Sometimes a washing powder is just that. A washing powder. Brand owners have never been less sure of spending their advertising pounds, but there remains a reluctance to look at this very real scenario where consumers just don’t care for brands, when brands lose their prestige and their relevance and people start buying ‘stuff’ instead.
Studies have shown that people would not care if the vast majority of brands were to disappear. What then for the future of branding? Is it possible, in the future, that the only brand that will matter is ‘I’?
Will this mean that the role of businesses will simply be to manufacture, and then deliver services and products that link these products into the personalised world of buying of their customers? With technology and the global supply chain, is it possible that the brand of ‘I’ becomes the one that matters — the Instagram of the product world; people buying directly for manufacturers and distributors; crowd-sourced designs; personalised products; what matters to me… versus needing a brand to add an aspirational or positioning value?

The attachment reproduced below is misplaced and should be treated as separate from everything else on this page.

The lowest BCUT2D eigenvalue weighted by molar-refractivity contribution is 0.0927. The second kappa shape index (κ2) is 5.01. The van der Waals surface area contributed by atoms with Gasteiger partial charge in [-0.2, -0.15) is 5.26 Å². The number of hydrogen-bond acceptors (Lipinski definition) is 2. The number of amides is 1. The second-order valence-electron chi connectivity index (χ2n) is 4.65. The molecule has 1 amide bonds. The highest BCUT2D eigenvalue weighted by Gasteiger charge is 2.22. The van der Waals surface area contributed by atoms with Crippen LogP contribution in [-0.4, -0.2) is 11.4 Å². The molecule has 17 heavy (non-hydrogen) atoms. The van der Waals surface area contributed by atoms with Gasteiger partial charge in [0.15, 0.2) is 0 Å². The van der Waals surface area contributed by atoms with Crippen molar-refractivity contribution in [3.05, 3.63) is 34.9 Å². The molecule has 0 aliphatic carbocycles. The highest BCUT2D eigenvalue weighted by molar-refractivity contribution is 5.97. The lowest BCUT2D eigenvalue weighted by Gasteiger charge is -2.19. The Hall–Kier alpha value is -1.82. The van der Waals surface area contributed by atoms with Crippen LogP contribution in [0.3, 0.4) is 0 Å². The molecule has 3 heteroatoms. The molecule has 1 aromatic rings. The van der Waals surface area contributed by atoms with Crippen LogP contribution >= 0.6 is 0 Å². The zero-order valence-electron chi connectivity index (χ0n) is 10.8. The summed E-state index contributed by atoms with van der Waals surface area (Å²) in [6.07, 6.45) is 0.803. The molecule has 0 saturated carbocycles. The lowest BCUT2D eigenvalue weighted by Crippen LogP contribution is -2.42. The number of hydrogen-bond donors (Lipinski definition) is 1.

To me what that means is if ‘I’ the Brand is moving away from aspirations and desires to a way of thinking that wants a positive impact on our worlds, our communities and our societies, then brands that espouse the same values will matter.
According to our research, when asked what people want, the top results globally include:
- help me stay healthier
- make my life easier
- honest and transparent
- help me manage spending
- help me feel happy / satisfied with life
- creates jobs
With people thinking that very few brands are seen to be improving the quality of people’s lives, it seems they underperform dramatically on this scale. If people do not find brands tangibly contributing to their lives, and they don’t care if brands disappear, even the emotional attachment is missing. Does a brand offer anything beyond advertising?
In human terms, what this signals is that people are looking for a sense of purpose and wellbeing in everyone and everything around them. They want not just governments and NGOs but also businesses to deliver more on positive social and environmental change.
Brands that are viewed as meaningful are seen to contribute positively to the quality of their lives, are significant enough to be missed if they disappear, contribute to the wellbeing of their societies, and go beyond being just a product or a service.
As an optimist, and someone with huge faith in the power and influence of our advertising industry, I believe we can once again make brands mean something to people and their lives and therefore succeed in a values driven world.
The brand ‘I’ will help harness a social attitude shift for all business sectors towards a more socially conscious and purposeful behaviour.